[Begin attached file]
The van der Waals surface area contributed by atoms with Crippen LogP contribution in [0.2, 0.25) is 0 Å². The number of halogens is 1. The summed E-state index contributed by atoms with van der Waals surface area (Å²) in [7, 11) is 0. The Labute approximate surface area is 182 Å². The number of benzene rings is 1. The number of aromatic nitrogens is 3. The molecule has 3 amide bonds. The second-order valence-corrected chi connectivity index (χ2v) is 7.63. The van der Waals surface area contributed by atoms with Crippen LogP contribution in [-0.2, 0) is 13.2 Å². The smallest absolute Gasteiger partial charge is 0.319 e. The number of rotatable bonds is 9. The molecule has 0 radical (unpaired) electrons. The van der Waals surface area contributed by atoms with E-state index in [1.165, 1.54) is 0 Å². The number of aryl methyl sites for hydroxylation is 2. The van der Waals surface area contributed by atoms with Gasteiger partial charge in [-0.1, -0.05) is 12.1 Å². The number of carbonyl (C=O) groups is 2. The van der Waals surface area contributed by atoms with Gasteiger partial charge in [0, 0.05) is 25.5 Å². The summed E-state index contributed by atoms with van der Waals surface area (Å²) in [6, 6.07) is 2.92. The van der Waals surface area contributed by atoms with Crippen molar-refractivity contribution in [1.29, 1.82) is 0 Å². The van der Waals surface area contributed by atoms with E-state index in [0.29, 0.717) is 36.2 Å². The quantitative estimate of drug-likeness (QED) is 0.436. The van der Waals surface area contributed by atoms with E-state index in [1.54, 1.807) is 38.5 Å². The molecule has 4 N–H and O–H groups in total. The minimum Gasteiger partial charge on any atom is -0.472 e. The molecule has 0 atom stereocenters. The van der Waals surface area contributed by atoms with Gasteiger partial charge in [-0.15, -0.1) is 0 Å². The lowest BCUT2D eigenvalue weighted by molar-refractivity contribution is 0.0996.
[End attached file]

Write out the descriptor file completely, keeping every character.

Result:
The van der Waals surface area contributed by atoms with Crippen LogP contribution in [0.2, 0.25) is 0 Å². The number of halogens is 1. The summed E-state index contributed by atoms with van der Waals surface area (Å²) in [7, 11) is 0. The Labute approximate surface area is 182 Å². The number of benzene rings is 1. The number of aromatic nitrogens is 3. The molecule has 3 amide bonds. The second-order valence-corrected chi connectivity index (χ2v) is 7.63. The van der Waals surface area contributed by atoms with Crippen LogP contribution in [-0.2, 0) is 13.2 Å². The smallest absolute Gasteiger partial charge is 0.319 e. The number of rotatable bonds is 9. The molecule has 0 radical (unpaired) electrons. The van der Waals surface area contributed by atoms with E-state index in [1.165, 1.54) is 0 Å². The number of aryl methyl sites for hydroxylation is 2. The van der Waals surface area contributed by atoms with Gasteiger partial charge in [-0.1, -0.05) is 12.1 Å². The number of carbonyl (C=O) groups is 2. The van der Waals surface area contributed by atoms with Gasteiger partial charge in [0, 0.05) is 25.5 Å². The summed E-state index contributed by atoms with van der Waals surface area (Å²) in [6, 6.07) is 2.92. The van der Waals surface area contributed by atoms with Crippen molar-refractivity contribution in [1.29, 1.82) is 0 Å². The van der Waals surface area contributed by atoms with E-state index in [0.29, 0.717) is 36.2 Å². The quantitative estimate of drug-likeness (QED) is 0.436. The van der Waals surface area contributed by atoms with E-state index in [1.54, 1.807) is 38.5 Å². The molecule has 4 N–H and O–H groups in total. The minimum Gasteiger partial charge on any atom is -0.472 e. The molecule has 0 atom stereocenters. The van der Waals surface area contributed by atoms with Gasteiger partial charge in [-0.15, -0.1) is 0 Å². The lowest BCUT2D eigenvalue weighted by molar-refractivity contribution is 0.0996.